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Wine Tastings - The Mystery Revealed

Have you have ever wondered why people at wine tastings go through a form of ritual of tilting their glass, swirling the wine around the bowl, sniffing the wine and apparently gargling with the wine before eventually spitting it out? If you have, then this whole process is not really such a mystery and quite simply represents the five steps that are necessary to assess quality of a wine.

Let's look at each of these five steps to see just how simple the process really is.

Testing the color and clarity of a wine. In the case of red wines the glass should be tilted and then viewed against a white background. If you look at the edge, or lip, of the wine against the glass and see a dark color that runs clear to the edge then this indicates a very young wine. A slightly lighter color that tends to hold to the center of the glass with a wide clear lip is indicative of an older wine.

For white wines the clarity is assessed by looking straight down into the wine. The greater the clarity, the more the wine will appear to sparkle, rather like diamonds.

Testing the body of a wine. Swirl the wine vigorously around the glass and then observe the wine on the bowl of the glass once the glass is held still. In some cases the wine will appear to adhere to the bowl of glass while in other cases there will be little if any sign of the wine on the bowl at all. The more a wine adheres to the sides of the glass, the greater its body.

Testing the aroma of a wine. Swirl the wine in your glass to release its vapours and then sniff deeply. Assessing the resultant smell is something of an art that takes time to perfect but, in general, a young red wine will smell heavily of berries and will sometimes also smell sightly of mint, spice, liquorice, or chocolate. As a red wine ages it will smell more of raisons or prunes and, finally, when it is past its best, it will take on the aroma of vinegar. White wines follow a similar pattern.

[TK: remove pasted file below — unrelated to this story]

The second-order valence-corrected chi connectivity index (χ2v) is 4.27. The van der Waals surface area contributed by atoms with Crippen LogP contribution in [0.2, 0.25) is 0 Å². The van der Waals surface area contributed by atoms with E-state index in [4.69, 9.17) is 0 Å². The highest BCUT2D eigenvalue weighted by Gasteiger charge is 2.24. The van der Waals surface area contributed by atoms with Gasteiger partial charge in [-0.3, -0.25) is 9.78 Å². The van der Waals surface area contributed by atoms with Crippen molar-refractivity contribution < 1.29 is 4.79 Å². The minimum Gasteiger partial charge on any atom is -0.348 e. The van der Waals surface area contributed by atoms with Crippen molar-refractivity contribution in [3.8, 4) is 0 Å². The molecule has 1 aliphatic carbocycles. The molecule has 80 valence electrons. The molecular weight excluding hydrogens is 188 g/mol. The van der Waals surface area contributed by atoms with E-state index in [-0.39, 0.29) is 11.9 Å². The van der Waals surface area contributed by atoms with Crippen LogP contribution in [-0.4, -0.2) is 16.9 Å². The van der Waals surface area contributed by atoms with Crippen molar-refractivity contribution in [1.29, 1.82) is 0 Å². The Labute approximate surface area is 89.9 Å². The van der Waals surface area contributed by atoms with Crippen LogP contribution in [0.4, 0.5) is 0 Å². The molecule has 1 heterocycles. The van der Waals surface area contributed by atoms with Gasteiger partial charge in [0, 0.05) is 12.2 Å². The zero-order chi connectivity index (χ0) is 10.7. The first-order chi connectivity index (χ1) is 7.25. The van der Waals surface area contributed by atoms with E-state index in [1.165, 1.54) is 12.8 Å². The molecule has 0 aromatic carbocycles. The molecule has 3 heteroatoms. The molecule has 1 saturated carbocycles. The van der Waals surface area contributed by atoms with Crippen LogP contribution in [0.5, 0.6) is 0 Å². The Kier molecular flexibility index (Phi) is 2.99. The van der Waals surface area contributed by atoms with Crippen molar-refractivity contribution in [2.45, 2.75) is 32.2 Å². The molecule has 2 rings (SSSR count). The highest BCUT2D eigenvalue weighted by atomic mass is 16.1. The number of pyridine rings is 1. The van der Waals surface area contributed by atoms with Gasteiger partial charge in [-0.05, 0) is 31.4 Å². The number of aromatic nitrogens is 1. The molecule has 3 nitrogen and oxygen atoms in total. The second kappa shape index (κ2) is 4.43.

Testing a wine's sweetness, acidity and tannin. Take a small amount of wine into your mouth and start by rolling it around on your tongue. Then, hold the wine in the center of the tongue and gargle by slowly sucking in air to vaporize the wine and release its flavor.

A sweet wine will cause a tingling at the tip of the tongue, while an acid wine will produce a sensation of pins and needles on the sides of the tongue. A wine that is high in tannin will create a feeling of dryness throughout the mouth.

Young red wines tend to contain a lot of tannin which acts as a natural preservative and is the reason why most red wines can be stored for much longer than white wines.

Testing the concentration and aftertaste of a wine. The finest red wines have a deep fruit concentration which is experienced just before you swallow. For this reason you should always swallow a little of the wine at wine tastings. The best wines will display a lingering, pleasant finish.

As with many things in life wine tastings can appear to be something of a mysterious ritual art but, behind all the show, is a quite simple process that most of us can master along with the so-called connoisseurs.

About the Author

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"The 2001 Insignia (an 18.000 case blend of 89% Cabernet Sauvignon, 8% Petit Verdot, and 3% Merlot) is an inky/purple-colored effort representing a return to the superb quality of such vintages as 1997. Aged in 100% new French oak, this dry red California wine reveals gorgeous aromas of melted licorice, creme de cassis, liquid minerals, and hints of chocolate and spice box. The finish is long, full-bodied, opulent, and voluptuous. Considerable tannin is largely concealed by the lavish richness, extract, and glycerin. Anticipated maturity: 2005-2020+." RP - 95 (Subject to Availability) JPI01 JPI01

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